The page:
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The Seven Plus Year Super Cycle Recession In US Auto Sales Continues

Economics / US Auto's Oct 01, 2007 - 12:52 AM GMT

By: Bob_Bronson

Economics Best Financial Markets Analysis ArticleAuto sales have been in a continuous recession for the past seven years. They never fully recovered from the last recession, and thus never entered an expansion stage, and they have been declining sharply for the past 22 months since their Jul '05 peak (on a rolling 12-month cumulative basis).

The first chart below updates our projection from 25 months ago (second chart below).

The auto manufacturers obviously see further trouble ahead since GM and Ford began offering aggressive incentives late last month, with zero-percent financing for 36 months on some models to go along with additional cash-back deals. Toyota and Honda are offering higher discounts than last year, as marketplace competition heats up.

The path of their seven-year decline is a Supercycle ABC zigzag (down-up-down) pattern consistent with the associated mania and echo-mania in the stock market. Since cars and trucks are the most expensive durable goods for consumers, they are their biggest discretionary purchase. So naturally, they lead and verify the Supercycle Bear Market ABC pattern for the stock market that we have been repeatedly pointing out in different ways:

The Supercycle ABC pattern is also economically confirmed by growth in GDP, and especially in the fixed investment portion of the GDP/NIPA, where business capital spending and housing (especially sales prices) are in actual decline. The ABC pattern also is revealed in employment and the growth rate of business profits, all of which we have reported in previous reports.

The third chart below shows the past 40 years of auto (unit) sales, adjusted for population growth since Dec 1980. Notice the past 12 months auto sales of 14.1 million units are at the same level as they were 23 years ago. Unit sales are a more reliable measure of real, or inflation-adjusted, auto sales since deflating nominal dollar sales with auto-specific price inflation, including various types of discounts and hedonic (quality) adjustments, is very problematic.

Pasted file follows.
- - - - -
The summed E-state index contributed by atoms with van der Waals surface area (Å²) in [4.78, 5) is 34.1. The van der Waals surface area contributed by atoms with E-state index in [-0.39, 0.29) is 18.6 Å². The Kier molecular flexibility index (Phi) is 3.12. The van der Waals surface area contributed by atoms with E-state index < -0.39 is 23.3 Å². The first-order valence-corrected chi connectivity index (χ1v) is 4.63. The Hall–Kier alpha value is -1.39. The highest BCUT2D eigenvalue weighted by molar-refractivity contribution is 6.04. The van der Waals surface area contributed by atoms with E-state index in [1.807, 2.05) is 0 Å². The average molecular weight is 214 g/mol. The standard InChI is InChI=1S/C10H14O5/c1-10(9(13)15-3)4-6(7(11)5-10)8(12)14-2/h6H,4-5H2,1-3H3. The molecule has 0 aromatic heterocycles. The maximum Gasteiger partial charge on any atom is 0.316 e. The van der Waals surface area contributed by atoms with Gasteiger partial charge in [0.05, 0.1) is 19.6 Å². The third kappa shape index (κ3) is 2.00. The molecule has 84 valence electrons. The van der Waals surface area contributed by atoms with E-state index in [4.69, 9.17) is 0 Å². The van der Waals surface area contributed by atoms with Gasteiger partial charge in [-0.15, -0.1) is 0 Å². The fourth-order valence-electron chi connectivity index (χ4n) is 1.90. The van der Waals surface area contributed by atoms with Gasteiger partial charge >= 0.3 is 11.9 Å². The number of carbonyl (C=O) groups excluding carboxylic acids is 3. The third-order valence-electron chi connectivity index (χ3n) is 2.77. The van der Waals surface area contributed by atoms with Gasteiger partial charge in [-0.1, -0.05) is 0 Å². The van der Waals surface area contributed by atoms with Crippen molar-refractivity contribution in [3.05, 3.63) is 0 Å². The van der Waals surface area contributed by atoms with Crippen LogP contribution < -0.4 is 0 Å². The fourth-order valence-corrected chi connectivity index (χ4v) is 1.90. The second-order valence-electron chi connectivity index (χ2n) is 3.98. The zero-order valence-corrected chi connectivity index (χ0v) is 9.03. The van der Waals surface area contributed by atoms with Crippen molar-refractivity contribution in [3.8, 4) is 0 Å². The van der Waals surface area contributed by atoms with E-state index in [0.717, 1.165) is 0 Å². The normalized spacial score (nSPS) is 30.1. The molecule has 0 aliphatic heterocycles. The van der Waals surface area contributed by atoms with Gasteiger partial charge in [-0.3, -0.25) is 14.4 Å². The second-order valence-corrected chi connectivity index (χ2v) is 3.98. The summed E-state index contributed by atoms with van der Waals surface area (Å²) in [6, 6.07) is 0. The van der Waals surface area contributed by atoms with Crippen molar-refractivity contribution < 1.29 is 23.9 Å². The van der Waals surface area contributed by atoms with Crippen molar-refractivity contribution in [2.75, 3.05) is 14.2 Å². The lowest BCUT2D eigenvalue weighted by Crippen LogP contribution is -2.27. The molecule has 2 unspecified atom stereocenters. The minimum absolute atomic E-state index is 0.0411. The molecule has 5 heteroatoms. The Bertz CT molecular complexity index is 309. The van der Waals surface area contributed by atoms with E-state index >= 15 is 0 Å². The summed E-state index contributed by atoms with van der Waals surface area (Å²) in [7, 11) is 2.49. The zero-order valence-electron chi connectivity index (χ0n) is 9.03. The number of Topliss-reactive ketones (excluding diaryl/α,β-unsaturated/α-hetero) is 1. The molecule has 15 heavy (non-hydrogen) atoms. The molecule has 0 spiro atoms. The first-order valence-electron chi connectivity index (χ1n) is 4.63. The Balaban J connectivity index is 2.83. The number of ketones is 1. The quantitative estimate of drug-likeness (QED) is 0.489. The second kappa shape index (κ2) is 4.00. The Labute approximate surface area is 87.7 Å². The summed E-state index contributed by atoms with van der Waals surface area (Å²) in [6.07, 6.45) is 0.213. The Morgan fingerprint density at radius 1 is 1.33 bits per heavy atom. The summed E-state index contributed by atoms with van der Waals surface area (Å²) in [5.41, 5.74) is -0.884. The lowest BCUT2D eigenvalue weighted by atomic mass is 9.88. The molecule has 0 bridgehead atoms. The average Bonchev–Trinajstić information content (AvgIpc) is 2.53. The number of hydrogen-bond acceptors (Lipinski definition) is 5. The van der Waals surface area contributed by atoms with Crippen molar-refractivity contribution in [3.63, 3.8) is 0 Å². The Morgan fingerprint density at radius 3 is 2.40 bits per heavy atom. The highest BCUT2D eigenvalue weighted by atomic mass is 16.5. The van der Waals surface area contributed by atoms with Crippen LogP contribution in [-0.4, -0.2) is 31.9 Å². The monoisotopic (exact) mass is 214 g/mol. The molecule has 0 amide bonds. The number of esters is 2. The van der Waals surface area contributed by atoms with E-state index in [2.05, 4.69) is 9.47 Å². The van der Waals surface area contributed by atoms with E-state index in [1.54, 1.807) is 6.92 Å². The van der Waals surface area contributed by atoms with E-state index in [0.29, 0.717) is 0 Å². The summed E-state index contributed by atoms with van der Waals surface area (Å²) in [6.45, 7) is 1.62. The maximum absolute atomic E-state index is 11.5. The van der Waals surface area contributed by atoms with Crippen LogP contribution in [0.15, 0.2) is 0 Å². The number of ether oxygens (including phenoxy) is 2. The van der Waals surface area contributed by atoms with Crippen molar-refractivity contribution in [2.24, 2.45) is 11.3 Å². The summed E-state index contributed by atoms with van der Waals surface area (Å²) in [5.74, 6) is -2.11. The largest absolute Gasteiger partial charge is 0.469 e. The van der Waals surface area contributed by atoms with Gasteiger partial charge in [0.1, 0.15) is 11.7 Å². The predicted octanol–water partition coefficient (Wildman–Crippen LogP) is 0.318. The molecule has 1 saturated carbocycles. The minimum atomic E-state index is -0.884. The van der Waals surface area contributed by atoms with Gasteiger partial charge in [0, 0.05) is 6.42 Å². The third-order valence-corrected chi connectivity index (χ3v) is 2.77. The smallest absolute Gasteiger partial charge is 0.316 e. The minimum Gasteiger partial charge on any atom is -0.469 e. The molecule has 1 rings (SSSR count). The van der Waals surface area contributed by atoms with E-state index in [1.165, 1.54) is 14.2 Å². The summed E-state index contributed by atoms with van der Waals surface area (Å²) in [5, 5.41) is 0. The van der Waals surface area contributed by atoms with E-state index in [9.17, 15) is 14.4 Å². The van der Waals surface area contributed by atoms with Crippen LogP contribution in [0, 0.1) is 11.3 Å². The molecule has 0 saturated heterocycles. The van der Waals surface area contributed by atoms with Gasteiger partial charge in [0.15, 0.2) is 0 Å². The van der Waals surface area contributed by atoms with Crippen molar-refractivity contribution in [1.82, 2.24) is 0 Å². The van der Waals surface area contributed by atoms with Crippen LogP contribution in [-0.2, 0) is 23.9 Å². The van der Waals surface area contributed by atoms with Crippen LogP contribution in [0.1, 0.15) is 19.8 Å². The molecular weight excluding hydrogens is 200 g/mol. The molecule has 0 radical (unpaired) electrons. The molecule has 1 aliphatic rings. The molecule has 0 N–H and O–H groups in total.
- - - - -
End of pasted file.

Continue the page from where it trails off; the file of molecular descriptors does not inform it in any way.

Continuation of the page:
The fourth chart below illustrates how the minus 2% threshold in annual growth rate of real dollar auto sales has been a good signal for recession in the overall economy. Essentially the same threshold is confirmed by our first chart (above) of unit auto sales.

When BEA reports the June data for trucks next week, we will send you (to receive them join our private e-mail list by clicking the link below) the first and third charts updated for the auto and truck data, but it certainly won't show any improvement in the accelerating deterioration of the very predictable more severe second recession during the ongoing Supercycle Bear Market Period.

By Bob Bronson
Bronson Capital Markets Research

Copyright © 2007 Bob Bronson. All Rights Reserved
Bob Bronson 's 40-year career in the financial services industry has spanned investment research, portfolio management, financial planning, due diligence, syndication, and consulting. At age 23, he and his partner founded an investment research firm for institutional clients and were among the first to use mainframe computers for investment research, especially in the areas of alpha-beta analysis and risk-adjusted relative strength stock selection. Since 1967, he has served as an investment strategist and consultant to various investment advisory firms and is the principal of Bronson Capital Markets Research. If you wish to read more, read his BIO

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Mike Mc Murray (South Africa)
13 Dec 08, 01:41
Housing bust

Thankyou for a very interesting article.

I remember reading various articles about the housing market and the fact that the bubble was about to burst.

My thoughts are that the banks have passed the debt (bond amount greater than the house value) to the home owner to spread their risk.

By providing bigger loans on a house at far more than the true replacement value of the house, they have inflated both the purchase price of the house, thus gaining a much higher return (interest paymeny) on the capital.

This has also allowed building material prices to climb to match the selling price of the house, and not the other way around as it should be.

As a non expert, I hope this makes sence to you.


Mike Mc Murray.

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